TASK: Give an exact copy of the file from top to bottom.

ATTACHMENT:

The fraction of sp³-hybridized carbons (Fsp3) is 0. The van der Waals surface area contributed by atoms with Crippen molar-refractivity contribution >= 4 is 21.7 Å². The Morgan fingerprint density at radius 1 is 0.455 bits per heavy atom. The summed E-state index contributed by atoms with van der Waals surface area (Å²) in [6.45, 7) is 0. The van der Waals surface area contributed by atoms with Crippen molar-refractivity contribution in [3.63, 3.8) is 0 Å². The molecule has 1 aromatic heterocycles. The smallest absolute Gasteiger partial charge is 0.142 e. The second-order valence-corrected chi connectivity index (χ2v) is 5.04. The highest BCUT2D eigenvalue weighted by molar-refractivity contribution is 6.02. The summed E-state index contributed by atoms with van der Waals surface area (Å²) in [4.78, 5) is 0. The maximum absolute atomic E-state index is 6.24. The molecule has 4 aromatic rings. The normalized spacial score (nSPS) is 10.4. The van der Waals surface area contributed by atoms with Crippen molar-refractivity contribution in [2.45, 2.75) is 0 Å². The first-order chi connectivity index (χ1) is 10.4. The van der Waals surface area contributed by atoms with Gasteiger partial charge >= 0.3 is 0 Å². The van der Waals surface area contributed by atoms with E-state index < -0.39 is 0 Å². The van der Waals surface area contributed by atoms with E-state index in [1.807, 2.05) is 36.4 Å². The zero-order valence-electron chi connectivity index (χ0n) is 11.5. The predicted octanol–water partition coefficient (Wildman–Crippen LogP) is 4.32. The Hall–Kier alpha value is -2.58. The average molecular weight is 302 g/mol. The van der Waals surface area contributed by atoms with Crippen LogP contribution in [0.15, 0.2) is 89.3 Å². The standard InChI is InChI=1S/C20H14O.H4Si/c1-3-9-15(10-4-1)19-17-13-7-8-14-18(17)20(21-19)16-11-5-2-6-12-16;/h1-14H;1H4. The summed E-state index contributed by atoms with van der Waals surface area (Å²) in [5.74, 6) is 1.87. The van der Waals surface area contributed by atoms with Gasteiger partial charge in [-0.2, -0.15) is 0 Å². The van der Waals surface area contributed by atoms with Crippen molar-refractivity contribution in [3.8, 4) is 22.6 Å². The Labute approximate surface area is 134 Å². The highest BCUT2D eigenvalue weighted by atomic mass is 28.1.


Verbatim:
The fraction of sp³-hybridized carbons (Fsp3) is 0. The van der Waals surface area contributed by atoms with Crippen molar-refractivity contribution >= 4 is 21.7 Å². The Morgan fingerprint density at radius 1 is 0.455 bits per heavy atom. The summed E-state index contributed by atoms with van der Waals surface area (Å²) in [6.45, 7) is 0. The van der Waals surface area contributed by atoms with Crippen molar-refractivity contribution in [3.63, 3.8) is 0 Å². The molecule has 1 aromatic heterocycles. The smallest absolute Gasteiger partial charge is 0.142 e. The second-order valence-corrected chi connectivity index (χ2v) is 5.04. The highest BCUT2D eigenvalue weighted by molar-refractivity contribution is 6.02. The summed E-state index contributed by atoms with van der Waals surface area (Å²) in [4.78, 5) is 0. The maximum absolute atomic E-state index is 6.24. The molecule has 4 aromatic rings. The normalized spacial score (nSPS) is 10.4. The van der Waals surface area contributed by atoms with Crippen molar-refractivity contribution in [2.45, 2.75) is 0 Å². The first-order chi connectivity index (χ1) is 10.4. The van der Waals surface area contributed by atoms with Gasteiger partial charge >= 0.3 is 0 Å². The van der Waals surface area contributed by atoms with E-state index < -0.39 is 0 Å². The van der Waals surface area contributed by atoms with E-state index in [1.807, 2.05) is 36.4 Å². The zero-order valence-electron chi connectivity index (χ0n) is 11.5. The predicted octanol–water partition coefficient (Wildman–Crippen LogP) is 4.32. The Hall–Kier alpha value is -2.58. The average molecular weight is 302 g/mol. The van der Waals surface area contributed by atoms with Crippen LogP contribution in [0.15, 0.2) is 89.3 Å². The standard InChI is InChI=1S/C20H14O.H4Si/c1-3-9-15(10-4-1)19-17-13-7-8-14-18(17)20(21-19)16-11-5-2-6-12-16;/h1-14H;1H4. The summed E-state index contributed by atoms with van der Waals surface area (Å²) in [5.74, 6) is 1.87. The van der Waals surface area contributed by atoms with Gasteiger partial charge in [-0.2, -0.15) is 0 Å². The van der Waals surface area contributed by atoms with Crippen molar-refractivity contribution in [3.8, 4) is 22.6 Å². The Labute approximate surface area is 134 Å². The highest BCUT2D eigenvalue weighted by atomic mass is 28.1.